CHN4004 : Ethnicity and Nationalism in Contemporary China
- Offered for Year: 2019/20
- Module Leader(s): Dr Jo Smith Finley
- Other Staff: Miss Hanna Burdorf
- Owning School: Modern Languages
- Teaching Location: Newcastle City Campus
|Semester 2 Credit Value:||20|
In consonance with the overall aims and objectives of the degree programme:
1) To develop an understanding of competing nationalist and ethno-nationalist discourses in Republican and contemporary China
2) To foster awareness of the ways in which popular nationalism is used by the state, but also how it may undermine state discourses of nation
3) To develop an appreciation of the relative construction of Han majority versus minority nationality-identities
4) To build knowledge of the origins of Uyghur and Tibetan ethno-nationalisms
5) To explore ways in which minority nationalities construct and express alternative identities to those proposed by the state.
In this module, you will take an analytical approach to the study of ethnicity, nation and nationalisms in contemporary China.
Through a series of 12 lectures, 8 sessions of political discourse analysis, and 12 seminar presentations and debates, you will study key themes and moments in Chinese nationalist history, including: the May Fourth Movement, 1919 / New Culture Movement; the competing nationalist discourses of rival political elites (Chinese Nationalist Party; Chinese Communist Party) during the Republican era; discourses of ‘anti-traditionalism’ and ‘nativism’ during the Maoist period; discourses of ‘pragmatic nationalism’ in the post-1978 reform era; the function of ‘patriotic education’ in the reform era; the role of perception and sentiment in contemporary popular nationalism; the pragmatic strategy of PRC leaders in using popular nationalism, and ways in which pop. nationalism may ultimately undermine the state; Chinese nationalism in diplomatic encounters with foreign powers (especially the U.S. and Japan); China as a site for the evolution of both Han nationalism and regional ethno-nationalisms among non-Han minority nationalities; the origins of Uyghur and Tibetan ethno-nationalisms; constructions and expressions of Uyghur and Tibetan identities and nationalisms during the 20th century; the evolution of multiple Taiwanese identities; and prospects for national integration versus disintegration.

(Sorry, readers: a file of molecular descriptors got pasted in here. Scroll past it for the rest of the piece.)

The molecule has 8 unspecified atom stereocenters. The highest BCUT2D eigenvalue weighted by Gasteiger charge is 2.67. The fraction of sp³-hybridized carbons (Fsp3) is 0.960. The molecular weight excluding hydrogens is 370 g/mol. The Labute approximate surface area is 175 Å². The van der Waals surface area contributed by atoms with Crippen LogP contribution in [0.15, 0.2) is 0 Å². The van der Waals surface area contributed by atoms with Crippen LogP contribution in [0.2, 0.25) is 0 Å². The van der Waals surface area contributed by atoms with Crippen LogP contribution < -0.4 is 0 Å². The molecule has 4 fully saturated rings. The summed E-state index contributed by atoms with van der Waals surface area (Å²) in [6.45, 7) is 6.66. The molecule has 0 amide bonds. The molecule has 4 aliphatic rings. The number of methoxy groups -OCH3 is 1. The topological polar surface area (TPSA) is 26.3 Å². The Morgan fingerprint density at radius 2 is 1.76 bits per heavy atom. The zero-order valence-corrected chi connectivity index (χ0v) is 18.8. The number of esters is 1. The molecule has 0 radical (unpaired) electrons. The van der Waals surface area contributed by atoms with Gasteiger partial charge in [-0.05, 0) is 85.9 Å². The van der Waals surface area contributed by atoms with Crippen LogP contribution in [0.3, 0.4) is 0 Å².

The module is assessed by two pieces of work: a 2000-2500 word essay (75%) and an assessed seminar presentation (25%), in which you are expected to demonstrate your knowledge of taught aspects of ethnicity, nation and nationalisms in contemporary China.
Outline Of Syllabus
Teaching Weeks 1-4:
3 x Lectures per week (total of 12 Lectures) on a given aspect of state or popular nationalist or ethno-nationalist discourse in contemporary China.
1. Introduction: module structure and requirements; approaches to ethnicity, nation and nationalism.
2. Origins of Chinese nationalism: the May Fourth Movement, 1919
3. Competing discourses of nation in Republican China: GMD versus CCP (1920s-1940s)
3. Discourses of ‘anti-traditionalism’ and ‘nativism’ during the Maoist period (1949-78)
4. Discourses of ‘pragmatic nationalism’ in the post-1978 reform era
5. The function of ‘patriotic education’ in the reform era
6. Interactions between popular nationalism and state discourses
7. Diplomatic encounters with foreign powers: Sino-American and Sino-Japanese relations
8. Majority (Han) versus Minority: relational identities